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Does seafood knowledge relate to more sustainable consumption?

Cheila Almeida (Centre for Environmental and Sustainability Research, University of Lisbon, Lisbon, Portugal, AND, Department of Sustainable Food Production, SIK-The Swedish Institute for Food and Biotechnology, Göteborg, Sweden)
Themistoklis Altintzoglou (Nofima Market, (NOFIMA) Norwegian Institute of Food, Fisheries and Aquaculture Research, Tromsø, Norway)
Henrique Cabral (Centre of Oceanography, University of Lisbon, Lisbon, Portugal)
Sofia Vaz (Centre for Environmental and Sustainability Research, University of Lisbon, Lisbon, Portugal)

British Food Journal

ISSN: 0007-070X

Article publication date: 2 February 2015




Portugal is a country with one of the highest seafood consumption per capita in the world. The purpose of this paper is to understand the Portuguese knowledge and attitudes towards seafood and relate it to consumers’ environmental conscious.


Using an internet-based survey the authors investigated the relation of socio-demographic variables to consumption frequency and how knowledge about seafood is associated with interest in different information when purchasing seafood products.


Results demonstrate consumption of a high diversity of species. Tuna and cod are the top species related to convenience and food traditions. There is a preference to consume seafood mostly at home and prepared grilled. Differences between higher and lower knowledgeable consumers’ related to seafood, show that the first ones have a more diversified use of species and high prevalence of small pelagic fish.

Research limitations/implications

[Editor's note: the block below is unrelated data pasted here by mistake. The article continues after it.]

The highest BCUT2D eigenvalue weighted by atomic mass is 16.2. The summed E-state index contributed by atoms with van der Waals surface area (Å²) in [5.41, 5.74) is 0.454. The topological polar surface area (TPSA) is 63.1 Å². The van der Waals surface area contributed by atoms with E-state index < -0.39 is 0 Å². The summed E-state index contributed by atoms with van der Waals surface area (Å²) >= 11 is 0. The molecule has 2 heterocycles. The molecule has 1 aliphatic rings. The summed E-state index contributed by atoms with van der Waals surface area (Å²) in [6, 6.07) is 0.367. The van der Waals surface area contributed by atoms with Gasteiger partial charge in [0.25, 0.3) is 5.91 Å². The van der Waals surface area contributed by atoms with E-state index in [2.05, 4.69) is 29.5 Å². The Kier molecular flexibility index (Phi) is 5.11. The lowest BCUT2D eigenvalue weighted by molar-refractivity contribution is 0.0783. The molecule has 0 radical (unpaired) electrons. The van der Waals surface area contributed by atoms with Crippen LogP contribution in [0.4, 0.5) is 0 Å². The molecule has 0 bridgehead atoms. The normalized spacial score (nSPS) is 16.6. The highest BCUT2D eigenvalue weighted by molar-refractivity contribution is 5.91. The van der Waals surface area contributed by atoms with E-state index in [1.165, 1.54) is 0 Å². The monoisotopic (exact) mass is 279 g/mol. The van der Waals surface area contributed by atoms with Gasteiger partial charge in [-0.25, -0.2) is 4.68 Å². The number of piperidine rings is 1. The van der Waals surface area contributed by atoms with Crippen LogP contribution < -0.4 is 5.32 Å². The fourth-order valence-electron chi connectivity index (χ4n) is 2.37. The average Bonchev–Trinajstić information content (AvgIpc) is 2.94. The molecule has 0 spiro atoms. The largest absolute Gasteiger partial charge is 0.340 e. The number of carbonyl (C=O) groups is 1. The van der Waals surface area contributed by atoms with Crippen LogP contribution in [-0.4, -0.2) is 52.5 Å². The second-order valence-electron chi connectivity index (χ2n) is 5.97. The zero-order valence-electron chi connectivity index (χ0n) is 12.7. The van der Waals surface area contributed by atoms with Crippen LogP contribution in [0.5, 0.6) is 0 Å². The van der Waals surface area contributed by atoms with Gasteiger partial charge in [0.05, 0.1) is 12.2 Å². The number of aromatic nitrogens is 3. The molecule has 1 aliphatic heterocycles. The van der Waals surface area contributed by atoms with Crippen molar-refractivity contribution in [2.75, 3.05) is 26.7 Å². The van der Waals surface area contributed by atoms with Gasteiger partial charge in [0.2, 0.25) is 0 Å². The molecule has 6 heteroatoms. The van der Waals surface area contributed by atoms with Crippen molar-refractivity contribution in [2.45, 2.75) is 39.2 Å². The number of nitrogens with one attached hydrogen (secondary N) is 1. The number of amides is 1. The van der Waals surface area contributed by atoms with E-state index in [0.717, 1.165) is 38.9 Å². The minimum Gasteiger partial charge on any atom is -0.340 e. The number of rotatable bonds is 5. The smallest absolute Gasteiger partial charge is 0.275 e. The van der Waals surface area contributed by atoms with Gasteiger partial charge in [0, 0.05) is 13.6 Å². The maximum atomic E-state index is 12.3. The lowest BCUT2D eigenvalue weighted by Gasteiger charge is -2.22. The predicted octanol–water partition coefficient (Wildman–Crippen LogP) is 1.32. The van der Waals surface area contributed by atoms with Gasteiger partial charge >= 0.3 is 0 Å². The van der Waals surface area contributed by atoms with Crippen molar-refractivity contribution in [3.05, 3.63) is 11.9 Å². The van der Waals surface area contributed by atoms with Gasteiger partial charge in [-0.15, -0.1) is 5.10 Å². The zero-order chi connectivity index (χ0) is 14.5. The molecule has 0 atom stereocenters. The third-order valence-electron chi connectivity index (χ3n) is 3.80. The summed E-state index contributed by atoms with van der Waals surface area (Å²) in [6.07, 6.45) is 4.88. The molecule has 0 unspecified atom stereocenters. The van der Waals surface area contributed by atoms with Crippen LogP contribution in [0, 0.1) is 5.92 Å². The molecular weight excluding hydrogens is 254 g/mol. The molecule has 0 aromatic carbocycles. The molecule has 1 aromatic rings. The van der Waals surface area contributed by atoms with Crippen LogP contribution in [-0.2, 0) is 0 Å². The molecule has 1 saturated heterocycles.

The findings are influenced by the sample obtained, which over-represents well-educated and higher income people. Moreover the self-reported consumption can be biased by individuals own perceptions and different seafood products. Better estimations of consumption frequency could result from asking more detailed information, as such as by species or meal occasions.

Practical implications

Portuguese consumers have high knowledge about seafood but it is not necessarily related to sustainable choices. To help in sustainable seafood choices it might be more effective to promote existing habits based on Portuguese traditions that still are good alternatives for the marine environment.


A higher consumer’s knowledge does not necessarily mean more sustainability.



Almeida, C., Altintzoglou, T., Cabral, H. and Vaz, S. (2015), "Does seafood knowledge relate to more sustainable consumption?", British Food Journal, Vol. 117 No. 2, pp. 894-914.



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Copyright © 2015, Emerald Group Publishing Limited

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